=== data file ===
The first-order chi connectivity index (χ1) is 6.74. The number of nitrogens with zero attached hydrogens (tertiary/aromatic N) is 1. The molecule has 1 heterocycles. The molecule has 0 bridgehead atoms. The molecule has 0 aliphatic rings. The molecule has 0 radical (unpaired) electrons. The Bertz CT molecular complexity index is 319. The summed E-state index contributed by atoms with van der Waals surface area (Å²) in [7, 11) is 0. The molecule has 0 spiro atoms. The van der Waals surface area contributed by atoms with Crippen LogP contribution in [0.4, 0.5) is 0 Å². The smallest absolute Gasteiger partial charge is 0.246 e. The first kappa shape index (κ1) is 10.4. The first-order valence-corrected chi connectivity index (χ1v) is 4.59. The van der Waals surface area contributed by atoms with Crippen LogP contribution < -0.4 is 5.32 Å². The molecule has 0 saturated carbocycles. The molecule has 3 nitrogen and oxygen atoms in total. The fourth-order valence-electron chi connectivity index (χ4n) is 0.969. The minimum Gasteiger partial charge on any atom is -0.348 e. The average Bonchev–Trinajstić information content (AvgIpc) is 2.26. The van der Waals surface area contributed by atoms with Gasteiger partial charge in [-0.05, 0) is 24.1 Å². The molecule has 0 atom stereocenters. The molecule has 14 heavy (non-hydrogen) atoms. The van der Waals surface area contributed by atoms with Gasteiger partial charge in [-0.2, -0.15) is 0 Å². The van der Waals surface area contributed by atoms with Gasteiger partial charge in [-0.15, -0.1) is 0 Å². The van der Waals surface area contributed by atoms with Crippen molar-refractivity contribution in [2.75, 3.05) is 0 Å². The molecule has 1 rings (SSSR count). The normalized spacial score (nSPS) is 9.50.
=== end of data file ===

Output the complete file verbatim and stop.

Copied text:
The first-order chi connectivity index (χ1) is 6.74. The number of nitrogens with zero attached hydrogens (tertiary/aromatic N) is 1. The molecule has 1 heterocycles. The molecule has 0 bridgehead atoms. The molecule has 0 aliphatic rings. The molecule has 0 radical (unpaired) electrons. The Bertz CT molecular complexity index is 319. The summed E-state index contributed by atoms with van der Waals surface area (Å²) in [7, 11) is 0. The molecule has 0 spiro atoms. The van der Waals surface area contributed by atoms with Crippen LogP contribution in [0.4, 0.5) is 0 Å². The smallest absolute Gasteiger partial charge is 0.246 e. The first kappa shape index (κ1) is 10.4. The first-order valence-corrected chi connectivity index (χ1v) is 4.59. The van der Waals surface area contributed by atoms with Crippen LogP contribution < -0.4 is 5.32 Å². The molecule has 0 saturated carbocycles. The molecule has 3 nitrogen and oxygen atoms in total. The fourth-order valence-electron chi connectivity index (χ4n) is 0.969. The minimum Gasteiger partial charge on any atom is -0.348 e. The average Bonchev–Trinajstić information content (AvgIpc) is 2.26. The van der Waals surface area contributed by atoms with Gasteiger partial charge in [-0.05, 0) is 24.1 Å². The molecule has 0 atom stereocenters. The molecule has 14 heavy (non-hydrogen) atoms. The van der Waals surface area contributed by atoms with Gasteiger partial charge in [-0.2, -0.15) is 0 Å². The van der Waals surface area contributed by atoms with Gasteiger partial charge in [-0.15, -0.1) is 0 Å². The van der Waals surface area contributed by atoms with Crippen molar-refractivity contribution in [2.75, 3.05) is 0 Å². The molecule has 1 rings (SSSR count). The normalized spacial score (nSPS) is 9.50.